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How do I "wrap" text around an image

Feb 27, 2013 1:55 AM

Hi,

 

How do I wrap text around an image....like a balloon, depending on how I place the image in the text-field.

 

Like Below >>>>> if I pull the image up (green-arrow) the text must go down (blue-arrow) and around the image.

Which properties must both boxes (text-box + image-box)  have?

 

weg.jpg.

 
Replies
  • Currently Being Moderated
    Feb 27, 2013 2:48 AM   in reply to Fred K.

    If the image is at the top left it would be easy - float: left; However if you want to place it at the bottom left like in your picture it won't be possible unless you break up the text with <p>.

     

    Although I'm not sure if this is currently supported by browsers, there's CSS Regions you can use for this purpose:

    http://dev.w3.org/csswg/css3-regions/

    http://html.adobe.com/webstandards/cssregions/

     

    --

    Kenneth Kawamoto

    http://www.materiaprima.co.uk/

     
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  • Currently Being Moderated
    Feb 27, 2013 2:54 AM   in reply to kennethkawamoto2

    You can insert the image anywhere within the text and float it left (style="float: left;"):

     

    <img src="images/myImage.jpg" width="150" height="150" alt="" style="float: left;" >

     
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  • Currently Being Moderated
    Feb 27, 2013 4:14 AM   in reply to Fred K.

    Include the below css in your css stylesheet or insert it along with the other css styles in the head section of your page.

     

    Change #subBoxName to the name you have given the yellow container.

     

    This code is for a container with and id name

     

     

    #subBoxName img {

    float: left;

    margin-right: 12px;

    margin-top: 12px;

    margin-bottom: 12px;

    }

     

     

    This code is for a container with and class name

     

    .subBoxName img {

    float: left;

    margin-right: 12px;

    margin-top: 12px;

    margin-bottom: 12px;

    }

     
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  • Currently Being Moderated
    Feb 27, 2013 5:56 AM   in reply to Fred K.

    Take the image out of the image box. You don't need another box around the image. Just insert the image into the text box (the yellow box) itself, without another box wrapping the image.

     

    Then use the name of your yellow box to replace subBoxName if its named something else.

     

    #subBoxName img {

    float: left;

    margin-right: 12px;

    margin-top: 12px;

    margin-bottom: 12px;

    }

     
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  • Currently Being Moderated
    Feb 27, 2013 11:44 AM   in reply to Fred K.

    Hi,

     

    maybe you search for this? Please have look here at a my rough layout: http://hansgd.de/AdobTest/TextUmfliessen/TextUmfliessenFotoLink.php.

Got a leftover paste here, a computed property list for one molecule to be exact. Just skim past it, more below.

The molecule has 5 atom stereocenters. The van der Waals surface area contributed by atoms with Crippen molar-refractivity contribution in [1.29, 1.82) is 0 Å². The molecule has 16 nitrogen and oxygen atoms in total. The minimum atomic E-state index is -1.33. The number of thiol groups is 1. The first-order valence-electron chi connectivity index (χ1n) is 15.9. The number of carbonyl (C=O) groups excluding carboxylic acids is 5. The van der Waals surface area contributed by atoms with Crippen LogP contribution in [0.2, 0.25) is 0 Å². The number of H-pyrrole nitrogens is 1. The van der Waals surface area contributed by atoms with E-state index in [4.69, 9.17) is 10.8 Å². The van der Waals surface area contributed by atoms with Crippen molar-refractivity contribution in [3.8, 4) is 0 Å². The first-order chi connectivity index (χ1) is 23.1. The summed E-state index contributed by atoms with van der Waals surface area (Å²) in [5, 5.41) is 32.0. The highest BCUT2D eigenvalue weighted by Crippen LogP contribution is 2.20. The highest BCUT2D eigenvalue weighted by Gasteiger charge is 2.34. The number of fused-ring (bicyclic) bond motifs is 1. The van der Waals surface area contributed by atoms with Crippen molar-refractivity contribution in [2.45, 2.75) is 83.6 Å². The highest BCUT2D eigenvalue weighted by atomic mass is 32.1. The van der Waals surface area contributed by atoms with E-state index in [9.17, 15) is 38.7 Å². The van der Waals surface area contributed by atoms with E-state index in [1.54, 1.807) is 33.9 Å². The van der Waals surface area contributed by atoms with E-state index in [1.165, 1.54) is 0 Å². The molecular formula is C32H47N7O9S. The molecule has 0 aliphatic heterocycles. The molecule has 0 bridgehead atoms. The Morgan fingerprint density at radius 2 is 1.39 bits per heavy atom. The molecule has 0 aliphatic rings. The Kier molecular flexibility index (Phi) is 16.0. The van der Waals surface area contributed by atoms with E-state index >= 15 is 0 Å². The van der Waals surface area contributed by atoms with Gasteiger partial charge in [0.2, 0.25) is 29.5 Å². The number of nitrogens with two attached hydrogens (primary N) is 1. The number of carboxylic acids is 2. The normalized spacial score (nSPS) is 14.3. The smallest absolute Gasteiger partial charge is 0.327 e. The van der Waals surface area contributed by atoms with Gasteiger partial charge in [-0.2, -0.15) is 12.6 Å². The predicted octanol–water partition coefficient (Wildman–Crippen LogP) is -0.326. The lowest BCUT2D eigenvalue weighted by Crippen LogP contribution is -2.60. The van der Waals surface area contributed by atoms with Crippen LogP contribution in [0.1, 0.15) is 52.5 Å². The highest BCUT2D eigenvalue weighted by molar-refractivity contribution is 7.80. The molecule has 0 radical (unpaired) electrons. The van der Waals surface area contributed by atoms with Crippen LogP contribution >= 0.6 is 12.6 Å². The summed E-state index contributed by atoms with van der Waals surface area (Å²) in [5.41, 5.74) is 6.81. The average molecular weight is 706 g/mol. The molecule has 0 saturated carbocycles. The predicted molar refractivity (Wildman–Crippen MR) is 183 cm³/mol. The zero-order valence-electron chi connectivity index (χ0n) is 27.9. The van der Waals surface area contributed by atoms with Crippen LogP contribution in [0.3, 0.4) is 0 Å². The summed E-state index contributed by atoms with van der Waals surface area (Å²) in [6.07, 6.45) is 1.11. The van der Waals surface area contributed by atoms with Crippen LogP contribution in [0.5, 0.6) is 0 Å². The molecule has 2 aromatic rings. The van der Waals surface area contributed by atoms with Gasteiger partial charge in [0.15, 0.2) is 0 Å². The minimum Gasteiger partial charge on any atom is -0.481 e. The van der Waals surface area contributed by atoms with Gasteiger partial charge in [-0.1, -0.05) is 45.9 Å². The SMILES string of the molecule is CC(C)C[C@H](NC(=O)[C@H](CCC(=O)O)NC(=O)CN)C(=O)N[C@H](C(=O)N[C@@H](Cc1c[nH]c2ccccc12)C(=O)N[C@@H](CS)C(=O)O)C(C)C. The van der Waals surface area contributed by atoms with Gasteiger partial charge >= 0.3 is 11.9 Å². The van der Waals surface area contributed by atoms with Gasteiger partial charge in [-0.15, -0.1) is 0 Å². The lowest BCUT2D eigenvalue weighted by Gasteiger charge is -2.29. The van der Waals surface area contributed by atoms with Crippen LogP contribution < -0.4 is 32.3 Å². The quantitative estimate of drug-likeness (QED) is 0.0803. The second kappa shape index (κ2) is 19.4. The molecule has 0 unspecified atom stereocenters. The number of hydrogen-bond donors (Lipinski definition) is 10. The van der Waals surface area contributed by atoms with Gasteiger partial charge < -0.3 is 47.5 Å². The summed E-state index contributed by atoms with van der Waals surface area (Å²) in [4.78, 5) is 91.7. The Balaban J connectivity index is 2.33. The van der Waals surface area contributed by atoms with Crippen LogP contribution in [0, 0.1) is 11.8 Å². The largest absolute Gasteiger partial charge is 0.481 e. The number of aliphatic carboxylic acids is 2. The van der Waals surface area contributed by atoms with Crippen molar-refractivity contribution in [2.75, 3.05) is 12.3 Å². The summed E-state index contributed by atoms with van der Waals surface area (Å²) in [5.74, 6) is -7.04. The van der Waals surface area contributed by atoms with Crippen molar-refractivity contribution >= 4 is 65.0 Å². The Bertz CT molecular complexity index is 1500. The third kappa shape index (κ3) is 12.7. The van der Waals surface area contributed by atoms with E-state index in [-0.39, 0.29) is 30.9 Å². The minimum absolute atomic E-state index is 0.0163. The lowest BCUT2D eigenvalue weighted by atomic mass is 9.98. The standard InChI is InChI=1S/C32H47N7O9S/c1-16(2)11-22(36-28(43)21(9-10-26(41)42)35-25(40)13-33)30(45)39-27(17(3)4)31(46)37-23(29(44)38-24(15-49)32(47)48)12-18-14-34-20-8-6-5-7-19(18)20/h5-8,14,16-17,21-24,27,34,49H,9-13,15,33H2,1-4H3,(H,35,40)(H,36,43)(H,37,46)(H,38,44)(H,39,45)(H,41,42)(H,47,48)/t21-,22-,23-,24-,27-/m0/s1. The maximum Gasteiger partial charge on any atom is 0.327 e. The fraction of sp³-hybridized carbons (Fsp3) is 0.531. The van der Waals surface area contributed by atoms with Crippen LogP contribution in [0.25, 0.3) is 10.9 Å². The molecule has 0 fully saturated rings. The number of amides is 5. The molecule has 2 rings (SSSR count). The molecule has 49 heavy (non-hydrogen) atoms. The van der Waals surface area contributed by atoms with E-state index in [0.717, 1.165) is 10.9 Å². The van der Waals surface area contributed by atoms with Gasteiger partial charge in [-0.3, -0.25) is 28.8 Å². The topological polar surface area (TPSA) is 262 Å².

In this form of presentation I work with borders around the text and the image (they are naturally not necessary) and a certain spacing (can be modified at will) which surrounds the text. Into the image is integrated a link.

     

    Hans-Günter

     
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  • Currently Being Moderated
    Feb 27, 2013 12:47 PM   in reply to hans-g.

    hans-g, your solution is closer but can you anchor your image at the bottom left as the OP specified?

     

    --

    Kenneth Kawamoto

    http://www.materiapima.co.uk/

     
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  • Currently Being Moderated
    Feb 27, 2013 2:53 PM   in reply to kennethkawamoto2

    Hi Kenneth,

     

    hhm, didn't he say "depending on how I place the image in the text-field." BUT where is the problem, are YOU  satisfied now, by clicking to my link from above?

     

    Hans-Günter

     
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  • Currently Being Moderated
    Feb 28, 2013 2:18 AM   in reply to hans-g.

    > are YOU  satisfied now

     

    How? If you look at Fred's picture, the floating image is at the bottom of the text block. Your exapmle does not do that. (No need to wrap the image in <span> by the way.) However, you may be right, Fred didn't actually mean it - may as well, since as I said earlier it's not posible to do so with simple float: left;

     

    --

    Kenneth Kawamoto

    http://www.materiaprima.co.uk/

     
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  • Currently Being Moderated
    Feb 28, 2013 7:27 AM   in reply to Fred K.

    Hallo Fred,

     

    why do you not integrate your photos created with WORD for reasons of simplicity into the DW text as I've shown you above. Adapt my design just as long as it corresponds to your ideas.

     

    What concerns the text around the frog picture I do not have high hopes. I see only two possibilities:

     

    1. You use the entire file (including text and photo) as a screenshot and insert it altogether into your DW file.
    2. InDesign allows "wrapping text around objects". See also: http://helpx.adobe.com/en/indesign/using/text-wrap.html.

      As for the possibilities of export of Indesign files see